Flu Season Is Coming

With the onset of flu season, the National Foundation for Infectious Diseases, in conjunction with a number of other major health organizations, unveiled its plan to combat influenza this flu season, holding a conference this morning to discuss new vaccine recommendations and address how this year's flu vaccine will protect recipients.

Among new recommendations for the year will include the Centers for Disease Control and Prevention now recommending flu vaccines for anyone older than 6 months of age and advising people to get vaccinated later in the season if they cannot do it sooner, because vaccinations slow down in November, while the flu peaks in February and persists through May.

While in past years having enough flu vaccine has been a problem, expectations are that enough will be available this year for anyone who tries to get a flu shot.


"Given the robust supply, I think the emphasis this year is, get out there and get protected and protect others and, for sure, protect our children," said Dr. Julie Gerberding, director of the CDC.

Other organizations participating in the announcement included the American Medical Association, the American Academy of Pediatrics, the Centers for Medicare and Medicaid Services and the AARP.

The sentiments of the conference participants have been echoed by other health professionals.

"We should have plenty of flu vaccine, given that there are people who just aren't going to take it," said Dr. Carol J. Baker, who was not at the conference.

Baker, the executive director of the Texas Children's Center for Vaccine Awareness and Research and a pediatrician at Baylor College of Medicine, said, "[We're] in much better shape to prevent influenza than we've ever been, historically."

Vaccine manufacturers are also preparing for high demand.

"We cannot anticipate how many people will receive an influenza vaccine this year. However, to help meet CDC vaccination recommendations, Novartis Vaccines is producing up to 40 million doses of Fluvirin," said Beth Birke, a spokeswoman for Novartis, one of several companies that manufactures an approved flu vaccine.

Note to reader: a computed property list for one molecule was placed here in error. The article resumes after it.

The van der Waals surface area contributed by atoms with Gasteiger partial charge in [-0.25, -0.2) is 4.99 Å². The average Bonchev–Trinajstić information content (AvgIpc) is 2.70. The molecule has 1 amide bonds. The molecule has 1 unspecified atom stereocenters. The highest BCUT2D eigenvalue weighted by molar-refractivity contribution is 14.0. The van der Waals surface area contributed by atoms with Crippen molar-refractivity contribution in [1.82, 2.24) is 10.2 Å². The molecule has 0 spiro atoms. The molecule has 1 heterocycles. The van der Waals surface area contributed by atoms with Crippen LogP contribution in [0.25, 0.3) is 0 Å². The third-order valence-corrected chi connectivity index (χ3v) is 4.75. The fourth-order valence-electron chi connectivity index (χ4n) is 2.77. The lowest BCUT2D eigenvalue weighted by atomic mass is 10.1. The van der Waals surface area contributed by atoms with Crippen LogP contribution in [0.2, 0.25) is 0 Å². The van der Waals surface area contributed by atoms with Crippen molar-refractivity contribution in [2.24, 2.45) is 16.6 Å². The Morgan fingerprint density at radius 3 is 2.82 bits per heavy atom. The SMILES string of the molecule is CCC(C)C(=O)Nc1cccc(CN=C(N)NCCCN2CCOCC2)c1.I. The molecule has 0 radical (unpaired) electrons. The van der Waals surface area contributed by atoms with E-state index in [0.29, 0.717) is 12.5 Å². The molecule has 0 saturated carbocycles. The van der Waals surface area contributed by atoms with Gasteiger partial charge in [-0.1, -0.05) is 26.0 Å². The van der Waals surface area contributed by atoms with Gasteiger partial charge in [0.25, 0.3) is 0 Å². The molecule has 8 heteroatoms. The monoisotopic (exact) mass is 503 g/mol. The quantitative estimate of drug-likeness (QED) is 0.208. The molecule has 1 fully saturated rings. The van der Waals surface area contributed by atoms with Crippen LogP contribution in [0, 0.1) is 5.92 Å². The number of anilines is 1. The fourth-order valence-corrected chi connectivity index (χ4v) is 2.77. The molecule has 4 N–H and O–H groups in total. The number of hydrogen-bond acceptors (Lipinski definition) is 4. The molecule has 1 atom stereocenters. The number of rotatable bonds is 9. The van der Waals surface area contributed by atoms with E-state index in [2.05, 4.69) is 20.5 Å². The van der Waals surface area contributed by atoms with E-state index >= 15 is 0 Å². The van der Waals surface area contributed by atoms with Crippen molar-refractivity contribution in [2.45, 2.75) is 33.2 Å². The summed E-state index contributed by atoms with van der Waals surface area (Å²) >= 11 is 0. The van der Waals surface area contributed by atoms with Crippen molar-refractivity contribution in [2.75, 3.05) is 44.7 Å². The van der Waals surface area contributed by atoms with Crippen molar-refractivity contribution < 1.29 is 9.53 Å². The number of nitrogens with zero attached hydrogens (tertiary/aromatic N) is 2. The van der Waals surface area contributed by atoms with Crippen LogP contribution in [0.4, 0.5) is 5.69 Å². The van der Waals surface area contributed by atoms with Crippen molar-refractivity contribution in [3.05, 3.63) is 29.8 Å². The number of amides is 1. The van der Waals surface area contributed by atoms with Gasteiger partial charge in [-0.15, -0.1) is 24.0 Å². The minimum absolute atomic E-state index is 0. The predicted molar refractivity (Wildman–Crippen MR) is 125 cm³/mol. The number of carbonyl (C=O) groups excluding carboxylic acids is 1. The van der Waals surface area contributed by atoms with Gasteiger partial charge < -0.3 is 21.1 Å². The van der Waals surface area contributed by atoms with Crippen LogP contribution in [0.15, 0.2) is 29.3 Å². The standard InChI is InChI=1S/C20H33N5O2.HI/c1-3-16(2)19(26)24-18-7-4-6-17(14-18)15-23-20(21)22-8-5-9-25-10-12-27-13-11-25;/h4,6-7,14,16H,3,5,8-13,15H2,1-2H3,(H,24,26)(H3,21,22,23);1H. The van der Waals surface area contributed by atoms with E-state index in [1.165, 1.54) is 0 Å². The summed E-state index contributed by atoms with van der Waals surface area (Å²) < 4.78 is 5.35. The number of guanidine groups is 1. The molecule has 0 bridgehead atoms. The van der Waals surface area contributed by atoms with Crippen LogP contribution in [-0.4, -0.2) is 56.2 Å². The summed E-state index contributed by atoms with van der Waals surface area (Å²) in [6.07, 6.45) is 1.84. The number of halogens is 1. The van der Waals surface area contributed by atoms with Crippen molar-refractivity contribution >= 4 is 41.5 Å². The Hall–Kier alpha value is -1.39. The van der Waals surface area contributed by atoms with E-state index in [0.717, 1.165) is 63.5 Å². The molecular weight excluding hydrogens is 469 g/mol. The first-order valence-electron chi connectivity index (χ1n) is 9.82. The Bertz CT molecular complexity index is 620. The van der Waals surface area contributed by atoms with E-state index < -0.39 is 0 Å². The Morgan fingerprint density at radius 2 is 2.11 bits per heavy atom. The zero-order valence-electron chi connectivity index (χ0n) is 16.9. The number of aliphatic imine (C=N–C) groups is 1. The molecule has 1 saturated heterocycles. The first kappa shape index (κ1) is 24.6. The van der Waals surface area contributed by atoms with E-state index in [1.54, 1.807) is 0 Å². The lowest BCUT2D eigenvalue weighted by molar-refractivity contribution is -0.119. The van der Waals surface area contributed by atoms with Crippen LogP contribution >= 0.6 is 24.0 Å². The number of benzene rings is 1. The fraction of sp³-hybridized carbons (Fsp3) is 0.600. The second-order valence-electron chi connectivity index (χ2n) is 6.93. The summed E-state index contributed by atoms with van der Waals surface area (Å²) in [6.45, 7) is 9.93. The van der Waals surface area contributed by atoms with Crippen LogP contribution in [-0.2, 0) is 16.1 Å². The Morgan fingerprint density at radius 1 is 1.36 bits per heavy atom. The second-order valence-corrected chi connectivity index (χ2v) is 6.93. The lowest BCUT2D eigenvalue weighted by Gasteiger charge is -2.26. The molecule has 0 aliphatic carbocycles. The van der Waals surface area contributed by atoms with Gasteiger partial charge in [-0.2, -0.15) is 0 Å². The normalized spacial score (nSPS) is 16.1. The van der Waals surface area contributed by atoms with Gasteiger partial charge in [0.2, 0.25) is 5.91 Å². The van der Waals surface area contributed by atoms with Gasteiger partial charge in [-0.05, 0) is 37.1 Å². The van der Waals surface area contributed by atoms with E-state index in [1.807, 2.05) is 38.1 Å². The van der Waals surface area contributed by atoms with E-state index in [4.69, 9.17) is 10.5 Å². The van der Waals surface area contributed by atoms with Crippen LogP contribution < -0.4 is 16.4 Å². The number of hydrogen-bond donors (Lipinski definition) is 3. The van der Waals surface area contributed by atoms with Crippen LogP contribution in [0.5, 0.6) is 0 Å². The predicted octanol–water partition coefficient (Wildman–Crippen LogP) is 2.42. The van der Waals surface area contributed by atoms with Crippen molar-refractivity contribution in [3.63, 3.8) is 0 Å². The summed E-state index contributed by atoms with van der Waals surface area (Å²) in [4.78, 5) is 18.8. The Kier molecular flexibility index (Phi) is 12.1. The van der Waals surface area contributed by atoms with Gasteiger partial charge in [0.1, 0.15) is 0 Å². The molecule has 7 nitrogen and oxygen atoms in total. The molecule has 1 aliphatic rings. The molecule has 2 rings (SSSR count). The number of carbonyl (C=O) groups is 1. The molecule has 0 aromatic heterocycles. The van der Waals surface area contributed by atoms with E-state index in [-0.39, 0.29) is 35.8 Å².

According to presenters at the conference, there should be more than 140 million doses of vaccine available.

"I think the concern this year is how we're going to immunize 30-plus million children," said Baker, referring to the additional children added under the new recommendations.

She noted that the sheer quantity could be difficult, and said that in order to step up efforts, some may need to be vaccinated at pharmacies or grocery stores or at school.

"It's going to be difficult using the model of the physician's office," said Baker.

Immunizing children has been a significant issue in past years because children have a weaker immune system and are more susceptible to flu.

"Every pediatrician knows that influenza can strike a healthy child and have that child in the intensive care unit by the end of the day," said Dr. William Schaffner, president-elect of the National Foundation for Infectious Diseases and chairman of preventive medicine at Vanderbilt University School of Medicine.

According to figures from the CDC, 86 children died from influenza during the 2007-08 season. More than half of those deaths were in children between the ages of 15 and 17.

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